Necessity and Truth
It is generally assumed that necessity implies truth: from “Necessarily p” we can infer “It is true that p”. In possible worlds terms, if a sentence is true in every world, it is true in the actual world. This is taken to be self-evident and to my knowledge has never been questioned. We can certainly never infer falsehood from necessity! But have we considered the full range of cases? Take the sentence “Necessarily the king of France is a monarch”: is that sentence true or false or neither true nor false? It is a false sentence according to Russell’s theory of descriptions and neither true nor false according to Strawson’s theory. But it seems to me to be true; it might be said in reply to someone who claims that the king of France could fail to be a monarch. At least it has a reading on which it is true (“Being king of France logically implies being a monarch”). Yet the sentence “The king of France is a monarch” might not be true: it might be false or neither true nor false, depending on which theorist you agree with. Asserting that sentence either entails or presupposes that there is a king of France, but asserting the necessitation of it does not entail or presuppose that (on one reading). Intuitively, the necessitation says merely that if any object answers to the description “the king of France” it must also fall under the predicate “is a monarch”. The necessity operator cancels the implication of existence carried by the embedded sentence (the same might be said of the belief operator). So the modal sentence can be true without the embedded sentence being true.
Or consider ethical sentences, such as “Genocide is wrong”. Can we not assert, “Necessarily genocide is wrong” as a way to emphasize the universality of the moral proscription, while maintaining that ethical sentences are not strictly true or false? It may or may not be plausible to maintain that ethical sentences lack truth-value, but surely it is consistent to hold that they suffer that lack while being ready to assert the necessitation of an ethical sentence. To say that the wrongness of genocide couldn’t fail to be so in any world is not to commit oneself to the meta-ethical position that ethical sentences have truth-value. There is a logical gap here. If we take the modal sentence to mean something like, “It is undeniable that genocide is wrong”, that could be true without it following that the sentence that is undeniable is itself true—it might just be morally unquestionable. An emotivist might be happy with assigning the modal sentence a truth-value but deny that the non-modal ethical sentence is thereby a bearer of truth. There may be no circumstances in which someone can legitimately assert that genocide is right and yet “Genocide is wrong” might not be a true sentence.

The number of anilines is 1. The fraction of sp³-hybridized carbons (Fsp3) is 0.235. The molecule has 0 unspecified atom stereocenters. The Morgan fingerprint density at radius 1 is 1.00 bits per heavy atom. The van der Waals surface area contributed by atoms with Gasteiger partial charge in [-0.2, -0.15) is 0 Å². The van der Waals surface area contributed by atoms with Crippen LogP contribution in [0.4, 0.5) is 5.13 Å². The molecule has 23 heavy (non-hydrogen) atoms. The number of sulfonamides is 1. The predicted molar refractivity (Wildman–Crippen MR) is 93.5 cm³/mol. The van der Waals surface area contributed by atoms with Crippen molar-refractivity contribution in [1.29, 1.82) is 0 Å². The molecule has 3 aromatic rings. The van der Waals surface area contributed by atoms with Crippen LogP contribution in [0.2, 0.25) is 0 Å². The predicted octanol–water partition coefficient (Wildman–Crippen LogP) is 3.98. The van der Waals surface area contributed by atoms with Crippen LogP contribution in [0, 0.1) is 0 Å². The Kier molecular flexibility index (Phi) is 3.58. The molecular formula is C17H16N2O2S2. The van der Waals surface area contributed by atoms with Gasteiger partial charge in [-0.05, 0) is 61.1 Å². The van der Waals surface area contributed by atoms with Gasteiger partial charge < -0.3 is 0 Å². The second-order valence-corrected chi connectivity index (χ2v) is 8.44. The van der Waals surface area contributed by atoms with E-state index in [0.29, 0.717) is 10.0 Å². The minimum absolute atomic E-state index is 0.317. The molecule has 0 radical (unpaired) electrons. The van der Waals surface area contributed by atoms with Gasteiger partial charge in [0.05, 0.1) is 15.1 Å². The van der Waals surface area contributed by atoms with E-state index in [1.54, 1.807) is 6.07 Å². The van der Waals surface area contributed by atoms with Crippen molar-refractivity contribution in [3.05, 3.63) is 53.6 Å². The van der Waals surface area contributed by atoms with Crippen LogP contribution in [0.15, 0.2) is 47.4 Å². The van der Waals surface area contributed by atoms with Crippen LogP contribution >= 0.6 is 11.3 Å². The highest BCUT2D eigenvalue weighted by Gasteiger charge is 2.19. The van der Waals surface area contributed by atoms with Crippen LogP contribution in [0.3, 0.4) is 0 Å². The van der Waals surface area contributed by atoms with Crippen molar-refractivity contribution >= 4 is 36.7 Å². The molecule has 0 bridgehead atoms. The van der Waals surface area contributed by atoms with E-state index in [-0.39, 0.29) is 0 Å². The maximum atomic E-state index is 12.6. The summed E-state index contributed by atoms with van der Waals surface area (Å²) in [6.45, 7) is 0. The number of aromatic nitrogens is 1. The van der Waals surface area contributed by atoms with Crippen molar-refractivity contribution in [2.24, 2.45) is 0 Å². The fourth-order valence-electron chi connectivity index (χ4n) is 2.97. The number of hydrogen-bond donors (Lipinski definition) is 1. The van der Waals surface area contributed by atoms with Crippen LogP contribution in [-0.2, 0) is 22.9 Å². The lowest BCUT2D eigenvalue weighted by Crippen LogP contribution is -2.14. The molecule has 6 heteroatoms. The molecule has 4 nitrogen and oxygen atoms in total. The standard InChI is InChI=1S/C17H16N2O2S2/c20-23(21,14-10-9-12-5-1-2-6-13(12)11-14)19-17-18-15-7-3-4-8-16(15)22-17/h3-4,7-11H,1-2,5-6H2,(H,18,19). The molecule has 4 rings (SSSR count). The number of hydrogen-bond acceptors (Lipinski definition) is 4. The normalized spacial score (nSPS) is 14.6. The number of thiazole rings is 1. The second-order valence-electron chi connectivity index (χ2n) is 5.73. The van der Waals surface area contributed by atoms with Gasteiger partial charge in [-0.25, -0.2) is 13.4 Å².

If we choose indisputably true sentences to put after “necessarily” we will generate the impression that necessity implies truth, but if we choose other types of sentence that appears not to be the case. We cannot therefore affirm that truth follows from necessity across the board; we need some restrictions if we want to maintain the logical truth of “If necessarily p, then it is true that p”, to the effect that p has to be a truth-bearer. The mere fact of necessity does not entail the truth of what is necessary. 
 We can say that Sherlock Holmes is necessarily a man, but can we say that it is true that he is a man? Fictional sentences can express necessities without expressing truths. We might hold that mathematical sentences have no truth-value while also holding that they express necessities. The concept of necessity does not itself imply truth. We could dispense with the whole idea of truth but retain the concept of necessity.